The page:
Eleven months later, in October 2014, I suffered a Non-Arteritic Anterior Ischemic Optic Neuropathy (NAION), a loss of blood flow to the optic nerve, in my left eye. The NAION took my peripheral vision, but left my center field of vision somewhat in tact.

As devastating as it was, I thank God for sparing me that much. As a single mom, I don’t know how I would have been able to make it alone with no vision in either eye.

darkest

Love & Loss: 

In my most vulnerable and darkest hours…literally… I met a man and fell in love. I later realized the relationship was toxic, but by then I was in too deep, and absolutely terrified of being alone.

Under extreme duress, I signed the settlement agreement for my divorce one week after I lost my vision in my second eye. Custody had been an issue. I was terrified of losing my children and feared actual death due to my health issues.

I signed away all rights to any money (against the advice of everyone) and accepted joint physical custody of my children. I was devastated. Within a few weeks, I had lost my marriage, partial custody of my children, my vision and any financial security. I was denied disability and SSI the next year and am still dealing with my appeal.

My life was filled with fear and hopelessness. I felt like a part of me was missing, like I wasn’t a whole person anymore. The mental and physical adjustment to my vision loss took months. I thought about it constantly and was continulously tripping, breaking and running into things.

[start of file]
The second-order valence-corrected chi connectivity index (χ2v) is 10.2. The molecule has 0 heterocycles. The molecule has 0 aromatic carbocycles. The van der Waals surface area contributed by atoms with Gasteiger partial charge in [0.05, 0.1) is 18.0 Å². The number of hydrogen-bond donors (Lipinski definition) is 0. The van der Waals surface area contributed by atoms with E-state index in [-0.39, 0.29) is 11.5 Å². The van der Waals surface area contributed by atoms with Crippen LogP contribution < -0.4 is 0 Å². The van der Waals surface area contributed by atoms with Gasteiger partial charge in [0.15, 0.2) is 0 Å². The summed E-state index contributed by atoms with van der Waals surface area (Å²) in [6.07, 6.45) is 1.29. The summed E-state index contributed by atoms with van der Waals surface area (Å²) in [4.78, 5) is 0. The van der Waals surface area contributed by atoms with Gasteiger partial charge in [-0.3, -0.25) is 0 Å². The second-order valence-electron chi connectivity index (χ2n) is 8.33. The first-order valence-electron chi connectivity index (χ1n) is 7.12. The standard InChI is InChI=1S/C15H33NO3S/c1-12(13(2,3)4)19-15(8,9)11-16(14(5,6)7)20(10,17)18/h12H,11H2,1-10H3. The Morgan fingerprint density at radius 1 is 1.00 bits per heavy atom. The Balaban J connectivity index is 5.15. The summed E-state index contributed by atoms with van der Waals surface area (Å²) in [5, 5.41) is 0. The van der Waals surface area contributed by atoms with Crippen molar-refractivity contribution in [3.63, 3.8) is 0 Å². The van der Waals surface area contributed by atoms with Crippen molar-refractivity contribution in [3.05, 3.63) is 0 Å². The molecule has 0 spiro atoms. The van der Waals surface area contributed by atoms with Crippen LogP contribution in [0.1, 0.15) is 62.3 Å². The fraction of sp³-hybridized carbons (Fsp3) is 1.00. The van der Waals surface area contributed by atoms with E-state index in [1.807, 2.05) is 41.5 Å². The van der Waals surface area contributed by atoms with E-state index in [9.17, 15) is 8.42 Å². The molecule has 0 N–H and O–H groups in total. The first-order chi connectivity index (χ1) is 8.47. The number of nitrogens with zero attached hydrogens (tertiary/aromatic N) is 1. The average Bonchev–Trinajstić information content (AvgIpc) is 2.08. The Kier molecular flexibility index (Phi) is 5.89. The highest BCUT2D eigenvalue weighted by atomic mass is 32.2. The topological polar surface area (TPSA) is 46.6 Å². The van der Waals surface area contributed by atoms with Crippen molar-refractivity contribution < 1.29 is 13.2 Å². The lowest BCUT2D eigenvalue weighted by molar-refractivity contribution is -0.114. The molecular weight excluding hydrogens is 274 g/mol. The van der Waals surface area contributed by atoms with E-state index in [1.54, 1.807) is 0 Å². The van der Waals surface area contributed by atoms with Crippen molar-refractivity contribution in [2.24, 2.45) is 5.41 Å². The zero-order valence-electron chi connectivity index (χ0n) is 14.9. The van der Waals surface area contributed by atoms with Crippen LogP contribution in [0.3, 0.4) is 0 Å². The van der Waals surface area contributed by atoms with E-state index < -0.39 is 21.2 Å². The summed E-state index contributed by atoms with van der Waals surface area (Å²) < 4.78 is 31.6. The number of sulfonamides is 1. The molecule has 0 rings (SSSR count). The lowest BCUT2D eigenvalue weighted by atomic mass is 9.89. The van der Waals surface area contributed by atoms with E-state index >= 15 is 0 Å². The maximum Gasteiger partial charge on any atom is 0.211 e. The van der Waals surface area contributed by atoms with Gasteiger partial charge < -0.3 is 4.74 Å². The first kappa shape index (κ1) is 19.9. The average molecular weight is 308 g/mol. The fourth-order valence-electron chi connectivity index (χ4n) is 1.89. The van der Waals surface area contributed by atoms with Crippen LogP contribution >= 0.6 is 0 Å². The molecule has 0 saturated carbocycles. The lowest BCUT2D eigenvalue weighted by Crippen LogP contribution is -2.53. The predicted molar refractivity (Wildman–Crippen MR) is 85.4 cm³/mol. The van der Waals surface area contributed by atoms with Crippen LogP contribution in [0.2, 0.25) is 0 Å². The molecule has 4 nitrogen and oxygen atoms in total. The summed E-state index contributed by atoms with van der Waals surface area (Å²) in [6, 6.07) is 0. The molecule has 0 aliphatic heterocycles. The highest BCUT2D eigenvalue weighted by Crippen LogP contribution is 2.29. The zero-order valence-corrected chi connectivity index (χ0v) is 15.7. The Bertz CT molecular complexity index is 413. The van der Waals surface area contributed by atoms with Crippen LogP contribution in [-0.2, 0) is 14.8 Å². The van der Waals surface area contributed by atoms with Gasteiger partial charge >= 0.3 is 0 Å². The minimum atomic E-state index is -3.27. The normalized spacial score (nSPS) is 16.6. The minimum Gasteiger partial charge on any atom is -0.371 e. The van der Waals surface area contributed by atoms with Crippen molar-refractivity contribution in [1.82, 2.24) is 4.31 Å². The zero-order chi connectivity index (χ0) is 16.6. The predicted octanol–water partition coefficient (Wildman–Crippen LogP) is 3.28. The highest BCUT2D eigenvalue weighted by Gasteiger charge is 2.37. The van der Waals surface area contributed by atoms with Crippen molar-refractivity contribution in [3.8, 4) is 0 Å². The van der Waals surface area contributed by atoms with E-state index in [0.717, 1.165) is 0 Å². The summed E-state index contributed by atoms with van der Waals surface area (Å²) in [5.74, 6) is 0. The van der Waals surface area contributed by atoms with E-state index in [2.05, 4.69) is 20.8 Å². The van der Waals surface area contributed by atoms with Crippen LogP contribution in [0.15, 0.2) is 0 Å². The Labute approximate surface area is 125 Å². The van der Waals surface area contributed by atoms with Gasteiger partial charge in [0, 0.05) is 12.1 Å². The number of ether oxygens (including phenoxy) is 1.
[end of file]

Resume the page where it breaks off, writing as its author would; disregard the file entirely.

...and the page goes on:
Once again, I turned to heavy drinking and became angry at God. I couldn’t believe He had allowed this to happen to me. I cursed God. The same God I had served as a dutiful pastor’s wife and church leader for over 20 years. In my heart, I know God let me rant and He loved me through it, as my good and patient Father.

A Mother’s Strength:  

Over time, I’ve learned and have gotten stronger. I went through a 12 step program for my drinking problem, got off all the medication for depression and anxiety (there were concerns that the meds negatively affected my vision), and I started working part-time.

The unhealthy relationship ended and for the first time in my life, I have been completely on my own for over a year. I no longer depend on a husband or a boyfriend to provide financially or emotionally for me. It’s just me, God and my kids. My parents have provided me a small house to live in and I am very grateful for their help so that I can remain independent. I still drive some, but have limited myself to familiar places like the grocery store, my children’s school, and my job.

My children remain the greatest gift of my life and I’ll do whatever it takes to be the mom they both need and deserve. I love them more than anything in this world and my time with them is absolutely precious. I tell them every day that they are “four upcoming world changers!”

Being blind, being single, facing financial mountains and dealing with my own stress gets sidelined when my kids need me. I’m am “mom” first and I  consider that to be  my highest calling.

“Even though I walk through the Valley of the Shadow of Death; I will not fear, for You are with me.” Psalm 23:4

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1 Comment

  1. You are a strong mother 🙂